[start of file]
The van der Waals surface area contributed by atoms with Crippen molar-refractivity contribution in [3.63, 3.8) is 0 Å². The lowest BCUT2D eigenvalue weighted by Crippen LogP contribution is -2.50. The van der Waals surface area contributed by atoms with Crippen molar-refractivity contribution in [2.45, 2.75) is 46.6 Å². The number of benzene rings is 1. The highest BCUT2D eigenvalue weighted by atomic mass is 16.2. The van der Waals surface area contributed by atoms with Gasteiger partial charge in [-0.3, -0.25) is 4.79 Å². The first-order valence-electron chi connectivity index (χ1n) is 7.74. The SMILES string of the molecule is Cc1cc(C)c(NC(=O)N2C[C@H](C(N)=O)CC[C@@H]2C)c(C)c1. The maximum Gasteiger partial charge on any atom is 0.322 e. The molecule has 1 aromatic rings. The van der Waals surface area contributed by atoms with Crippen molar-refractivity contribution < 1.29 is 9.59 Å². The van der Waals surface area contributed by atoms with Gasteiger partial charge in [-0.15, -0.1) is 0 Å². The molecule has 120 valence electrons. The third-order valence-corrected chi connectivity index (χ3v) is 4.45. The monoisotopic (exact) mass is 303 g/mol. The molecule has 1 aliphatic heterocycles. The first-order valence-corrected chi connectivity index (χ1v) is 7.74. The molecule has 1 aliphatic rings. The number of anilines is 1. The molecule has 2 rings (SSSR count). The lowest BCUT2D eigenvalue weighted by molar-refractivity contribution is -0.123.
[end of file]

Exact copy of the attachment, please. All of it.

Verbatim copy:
The van der Waals surface area contributed by atoms with Crippen molar-refractivity contribution in [3.63, 3.8) is 0 Å². The lowest BCUT2D eigenvalue weighted by Crippen LogP contribution is -2.50. The van der Waals surface area contributed by atoms with Crippen molar-refractivity contribution in [2.45, 2.75) is 46.6 Å². The number of benzene rings is 1. The highest BCUT2D eigenvalue weighted by atomic mass is 16.2. The van der Waals surface area contributed by atoms with Gasteiger partial charge in [-0.3, -0.25) is 4.79 Å². The first-order valence-electron chi connectivity index (χ1n) is 7.74. The SMILES string of the molecule is Cc1cc(C)c(NC(=O)N2C[C@H](C(N)=O)CC[C@@H]2C)c(C)c1. The maximum Gasteiger partial charge on any atom is 0.322 e. The molecule has 1 aromatic rings. The van der Waals surface area contributed by atoms with Crippen molar-refractivity contribution < 1.29 is 9.59 Å². The van der Waals surface area contributed by atoms with Gasteiger partial charge in [-0.15, -0.1) is 0 Å². The molecule has 120 valence electrons. The third-order valence-corrected chi connectivity index (χ3v) is 4.45. The monoisotopic (exact) mass is 303 g/mol. The molecule has 1 aliphatic heterocycles. The first-order valence-corrected chi connectivity index (χ1v) is 7.74. The molecule has 1 aliphatic rings. The number of anilines is 1. The molecule has 2 rings (SSSR count). The lowest BCUT2D eigenvalue weighted by molar-refractivity contribution is -0.123.